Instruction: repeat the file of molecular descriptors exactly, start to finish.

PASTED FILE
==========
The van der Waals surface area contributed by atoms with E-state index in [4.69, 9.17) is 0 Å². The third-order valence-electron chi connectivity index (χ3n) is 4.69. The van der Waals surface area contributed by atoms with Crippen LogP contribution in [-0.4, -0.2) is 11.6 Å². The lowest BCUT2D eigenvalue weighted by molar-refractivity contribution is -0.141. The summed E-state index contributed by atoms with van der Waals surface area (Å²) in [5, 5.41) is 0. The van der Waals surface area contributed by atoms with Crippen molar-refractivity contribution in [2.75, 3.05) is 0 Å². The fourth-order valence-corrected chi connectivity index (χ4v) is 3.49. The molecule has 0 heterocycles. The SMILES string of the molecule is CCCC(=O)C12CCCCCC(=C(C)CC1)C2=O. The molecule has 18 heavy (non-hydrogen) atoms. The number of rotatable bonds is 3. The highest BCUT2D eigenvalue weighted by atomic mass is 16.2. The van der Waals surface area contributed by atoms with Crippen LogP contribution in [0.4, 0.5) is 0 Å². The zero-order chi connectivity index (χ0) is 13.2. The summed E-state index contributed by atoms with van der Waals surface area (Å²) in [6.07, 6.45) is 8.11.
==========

The van der Waals surface area contributed by atoms with E-state index in [4.69, 9.17) is 0 Å². The third-order valence-electron chi connectivity index (χ3n) is 4.69. The van der Waals surface area contributed by atoms with Crippen LogP contribution in [-0.4, -0.2) is 11.6 Å². The lowest BCUT2D eigenvalue weighted by molar-refractivity contribution is -0.141. The summed E-state index contributed by atoms with van der Waals surface area (Å²) in [5, 5.41) is 0. The van der Waals surface area contributed by atoms with Crippen molar-refractivity contribution in [2.75, 3.05) is 0 Å². The fourth-order valence-corrected chi connectivity index (χ4v) is 3.49. The molecule has 0 heterocycles. The SMILES string of the molecule is CCCC(=O)C12CCCCCC(=C(C)CC1)C2=O. The molecule has 18 heavy (non-hydrogen) atoms. The number of rotatable bonds is 3. The highest BCUT2D eigenvalue weighted by atomic mass is 16.2. The van der Waals surface area contributed by atoms with Crippen LogP contribution in [0.4, 0.5) is 0 Å². The zero-order chi connectivity index (χ0) is 13.2. The summed E-state index contributed by atoms with van der Waals surface area (Å²) in [6.07, 6.45) is 8.11.